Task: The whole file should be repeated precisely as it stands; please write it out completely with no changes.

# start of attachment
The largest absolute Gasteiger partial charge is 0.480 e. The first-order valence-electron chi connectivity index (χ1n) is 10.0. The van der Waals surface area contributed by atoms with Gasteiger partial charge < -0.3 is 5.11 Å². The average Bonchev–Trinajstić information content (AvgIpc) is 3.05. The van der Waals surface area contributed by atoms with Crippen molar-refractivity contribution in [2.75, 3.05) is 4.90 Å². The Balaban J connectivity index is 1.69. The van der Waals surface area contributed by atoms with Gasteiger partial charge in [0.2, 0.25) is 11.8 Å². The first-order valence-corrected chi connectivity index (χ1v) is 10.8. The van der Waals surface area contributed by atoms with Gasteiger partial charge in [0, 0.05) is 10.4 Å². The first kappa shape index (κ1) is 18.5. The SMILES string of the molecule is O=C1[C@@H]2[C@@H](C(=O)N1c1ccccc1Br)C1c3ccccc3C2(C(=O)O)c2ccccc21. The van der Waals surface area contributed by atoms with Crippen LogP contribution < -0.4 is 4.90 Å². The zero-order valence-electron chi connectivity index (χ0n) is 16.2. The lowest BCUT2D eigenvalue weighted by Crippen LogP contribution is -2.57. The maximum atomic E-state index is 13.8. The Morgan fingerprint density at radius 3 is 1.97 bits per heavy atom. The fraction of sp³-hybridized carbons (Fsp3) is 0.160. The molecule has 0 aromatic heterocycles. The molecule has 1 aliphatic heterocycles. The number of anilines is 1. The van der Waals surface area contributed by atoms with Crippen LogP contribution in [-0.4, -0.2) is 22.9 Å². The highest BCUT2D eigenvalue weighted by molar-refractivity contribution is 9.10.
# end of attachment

The largest absolute Gasteiger partial charge is 0.480 e. The first-order valence-electron chi connectivity index (χ1n) is 10.0. The van der Waals surface area contributed by atoms with Gasteiger partial charge < -0.3 is 5.11 Å². The average Bonchev–Trinajstić information content (AvgIpc) is 3.05. The van der Waals surface area contributed by atoms with Crippen molar-refractivity contribution in [2.75, 3.05) is 4.90 Å². The Balaban J connectivity index is 1.69. The van der Waals surface area contributed by atoms with Gasteiger partial charge in [0.2, 0.25) is 11.8 Å². The first-order valence-corrected chi connectivity index (χ1v) is 10.8. The van der Waals surface area contributed by atoms with Gasteiger partial charge in [0, 0.05) is 10.4 Å². The first kappa shape index (κ1) is 18.5. The SMILES string of the molecule is O=C1[C@@H]2[C@@H](C(=O)N1c1ccccc1Br)C1c3ccccc3C2(C(=O)O)c2ccccc21. The van der Waals surface area contributed by atoms with Crippen LogP contribution < -0.4 is 4.90 Å². The zero-order valence-electron chi connectivity index (χ0n) is 16.2. The lowest BCUT2D eigenvalue weighted by Crippen LogP contribution is -2.57. The maximum atomic E-state index is 13.8. The Morgan fingerprint density at radius 3 is 1.97 bits per heavy atom. The fraction of sp³-hybridized carbons (Fsp3) is 0.160. The molecule has 0 aromatic heterocycles. The molecule has 1 aliphatic heterocycles. The number of anilines is 1. The van der Waals surface area contributed by atoms with Crippen LogP contribution in [-0.4, -0.2) is 22.9 Å². The highest BCUT2D eigenvalue weighted by molar-refractivity contribution is 9.10.